Canaan’s Rest represents a quiet place “set apart” for the purpose of hearing God's voice, growing in intimacy with the Lord, and being renewed in soul and spirit.

Month: March 2018

A Father and His Two Sons

I preached recently for my pastor, using the story of the Prodigal Son ( Luke 15:11-31) as my text.  There are three main characters: the younger son, the elder son and the father.  We usually remember the younger son going away, coming to his senses and the returning to his father.  What about the elder son and the father?  I can now see myself in both the sons.

It is easy to see the outward reality of leaving and returning home.  But there is a deeper inner reality that can be overlooked. Henri Nouwen helps us with his insight.  “Leaving home is….much more than an historical event bound to time and place. It is a denial of the spiritual reality that I belong to God with every part of my being……..Leaving home is living as though I do not yet have a home and must look far and wide to find one…..Home is the center of my being where I can hear the voice that says: ‘You are my beloved, on you my favor rests.'”

Only in these latter years have I come to see the story through more enlightened  spiritual eyes.  At the heart of the story is the unconditional love of the Father.  In my estimation, not until a man experiences the awareness of God’s gracious love, will he come  home to his center where he is one in spirit with the Lord.  “The whole purpose of Jesus’ ministry,” notes Nouwen, ” is to bring us to the house of his father.”  Could it be that the greater sin for both the younger and older son is the rejection and disregard for the unconditional love of the father.

I image the father at home, grieving because his two sons could neither comprehend nor embrace his love, thus not being at home in his embrace.  When a man opens his inner life to the unconditional love of God, which is beyond  comprehension, he comes to experience with certainty being a  beloved son of  his heavenly father. Like both the sons I have lived outside the father’s embrace.  I thank God for coming  to rest in my heavenly Father’s love.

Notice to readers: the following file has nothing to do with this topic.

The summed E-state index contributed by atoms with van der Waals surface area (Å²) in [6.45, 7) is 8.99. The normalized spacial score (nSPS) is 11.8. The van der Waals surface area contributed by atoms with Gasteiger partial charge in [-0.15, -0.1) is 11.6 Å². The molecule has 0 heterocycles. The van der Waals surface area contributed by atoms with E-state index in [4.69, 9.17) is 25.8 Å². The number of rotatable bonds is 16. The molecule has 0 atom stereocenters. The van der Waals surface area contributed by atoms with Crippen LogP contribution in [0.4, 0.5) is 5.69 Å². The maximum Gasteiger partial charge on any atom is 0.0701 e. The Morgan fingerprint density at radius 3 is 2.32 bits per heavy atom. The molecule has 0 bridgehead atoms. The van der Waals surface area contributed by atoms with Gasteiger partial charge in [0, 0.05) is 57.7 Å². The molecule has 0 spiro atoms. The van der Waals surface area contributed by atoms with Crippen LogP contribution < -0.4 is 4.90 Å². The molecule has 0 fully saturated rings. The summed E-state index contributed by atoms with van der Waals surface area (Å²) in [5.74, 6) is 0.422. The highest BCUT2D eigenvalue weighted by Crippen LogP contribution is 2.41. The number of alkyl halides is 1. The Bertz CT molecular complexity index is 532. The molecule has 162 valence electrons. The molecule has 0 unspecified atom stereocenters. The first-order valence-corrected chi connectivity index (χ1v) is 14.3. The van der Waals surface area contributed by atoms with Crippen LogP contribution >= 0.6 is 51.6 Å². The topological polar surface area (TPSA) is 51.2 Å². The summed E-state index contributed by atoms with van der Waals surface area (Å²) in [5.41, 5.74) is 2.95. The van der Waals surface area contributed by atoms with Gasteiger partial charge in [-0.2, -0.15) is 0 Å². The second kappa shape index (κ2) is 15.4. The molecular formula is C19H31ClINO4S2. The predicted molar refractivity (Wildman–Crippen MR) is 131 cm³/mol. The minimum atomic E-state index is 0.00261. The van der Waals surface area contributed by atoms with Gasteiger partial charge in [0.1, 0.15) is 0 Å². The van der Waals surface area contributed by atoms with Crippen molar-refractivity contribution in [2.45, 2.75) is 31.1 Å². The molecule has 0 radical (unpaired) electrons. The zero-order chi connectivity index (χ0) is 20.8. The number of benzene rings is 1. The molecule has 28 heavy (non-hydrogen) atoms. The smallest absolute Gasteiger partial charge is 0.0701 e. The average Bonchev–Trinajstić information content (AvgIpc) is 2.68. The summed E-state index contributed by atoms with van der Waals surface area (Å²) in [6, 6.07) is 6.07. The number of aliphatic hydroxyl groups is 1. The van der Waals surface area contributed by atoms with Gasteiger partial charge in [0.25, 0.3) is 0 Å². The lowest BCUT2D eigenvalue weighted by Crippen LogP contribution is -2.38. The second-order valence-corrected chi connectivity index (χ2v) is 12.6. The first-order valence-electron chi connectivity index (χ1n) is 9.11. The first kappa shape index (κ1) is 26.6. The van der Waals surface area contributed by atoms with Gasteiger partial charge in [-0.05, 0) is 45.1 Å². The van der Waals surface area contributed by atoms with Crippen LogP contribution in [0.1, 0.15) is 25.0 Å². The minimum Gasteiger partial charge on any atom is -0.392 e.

I can still wander like the younger son into the far country, drawn by my desires, attachments and compulsions, there to be influenced by voices that cause me to doubt my identity.  I become conflicted, living with my contradictions.  But the voice of unconditional love calls me home. What brings me back is the full acceptance of being the beloved of God.  I have the freedom of choice.  The father waits for me to come home.  There is no condemnation when I am in Christ Jesus.  In my coming and going I am  amazed that God loves me in my shame and vulnerability.

It is harder to see the rebellion of the elder son.  He was lost in his father’s house. He lived a dutiful life.  He was a hard working, obedient older son. But the celebration for his younger brother brought to the surface anger than had turned into resentment.  He “stalked off in an angry sulk” (v 28 – Message).  He showed little gratitude nor did he care for the welfare of his brother, who was thought to be dead.  “Look how many years I’ve stayed here serving you, never giving you one moment of grief…… Then this son of yours who has thrown away your money on whores shows up and you go all out with a feast! (15:29-30 -Message).  He had a servant mentality, still trying to prove his worth.  God saves me from “performance orientation” and a judgmental attitude.

Jordan Peterson

Have you heard of Jordan Peterson?  Until a few months ago I was clueless regarding Canadian psychologist at the University of Toronto.  But since 2016, millions have watched his collection of You Tube lectures. 80% are young men between 20-34. And when he speaks in public, the great majority of his audiences are made up of men.  Peterson himself was surprised at first. He soon realized he was speaking to deep concerns among younger men.  David Brooks observed, “…He delivers stern, fatherly lectures to young men on how to be honorable, upright and self-disciplined – how to grow up and take responsibility for their own lives… Parents, universities, and the elders of society have utterly failed to give many young men realistic and demanding practical wisdom on how to live. Peterson has filled the gap.”

I realize that Peterson is not a Christian. He has been deeply influenced by Jungian psychology. His language can be pretty salty at times.  And he sees the Bible as more myth than the Word of God.  So, taking in Peterson’s thoughts or observations is a little like eating fish.  You have to take the meat and spit out the bones. Nonetheless, I am very interested in Peterson, because of the response he has gotten from young men.